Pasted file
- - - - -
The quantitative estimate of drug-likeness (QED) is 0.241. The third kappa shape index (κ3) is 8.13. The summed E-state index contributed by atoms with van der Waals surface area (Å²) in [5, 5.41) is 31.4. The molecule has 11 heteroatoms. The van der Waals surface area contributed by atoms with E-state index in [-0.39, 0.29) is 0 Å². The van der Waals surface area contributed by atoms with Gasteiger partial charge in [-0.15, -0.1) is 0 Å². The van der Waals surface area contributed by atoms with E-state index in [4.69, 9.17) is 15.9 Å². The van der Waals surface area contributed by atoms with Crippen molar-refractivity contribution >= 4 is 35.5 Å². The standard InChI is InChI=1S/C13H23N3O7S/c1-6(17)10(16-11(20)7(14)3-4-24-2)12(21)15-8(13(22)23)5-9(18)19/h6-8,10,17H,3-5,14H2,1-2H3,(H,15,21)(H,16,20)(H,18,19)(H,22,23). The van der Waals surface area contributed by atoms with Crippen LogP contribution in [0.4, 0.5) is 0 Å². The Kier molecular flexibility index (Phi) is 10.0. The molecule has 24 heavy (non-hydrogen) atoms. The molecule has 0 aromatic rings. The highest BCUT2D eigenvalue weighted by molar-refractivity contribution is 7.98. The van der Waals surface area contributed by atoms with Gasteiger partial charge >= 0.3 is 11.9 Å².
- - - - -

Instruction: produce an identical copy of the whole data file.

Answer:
The quantitative estimate of drug-likeness (QED) is 0.241. The third kappa shape index (κ3) is 8.13. The summed E-state index contributed by atoms with van der Waals surface area (Å²) in [5, 5.41) is 31.4. The molecule has 11 heteroatoms. The van der Waals surface area contributed by atoms with E-state index in [-0.39, 0.29) is 0 Å². The van der Waals surface area contributed by atoms with Gasteiger partial charge in [-0.15, -0.1) is 0 Å². The van der Waals surface area contributed by atoms with E-state index in [4.69, 9.17) is 15.9 Å². The van der Waals surface area contributed by atoms with Crippen molar-refractivity contribution >= 4 is 35.5 Å². The standard InChI is InChI=1S/C13H23N3O7S/c1-6(17)10(16-11(20)7(14)3-4-24-2)12(21)15-8(13(22)23)5-9(18)19/h6-8,10,17H,3-5,14H2,1-2H3,(H,15,21)(H,16,20)(H,18,19)(H,22,23). The van der Waals surface area contributed by atoms with Crippen LogP contribution in [0.4, 0.5) is 0 Å². The Kier molecular flexibility index (Phi) is 10.0. The molecule has 24 heavy (non-hydrogen) atoms. The molecule has 0 aromatic rings. The highest BCUT2D eigenvalue weighted by molar-refractivity contribution is 7.98. The van der Waals surface area contributed by atoms with Gasteiger partial charge >= 0.3 is 11.9 Å².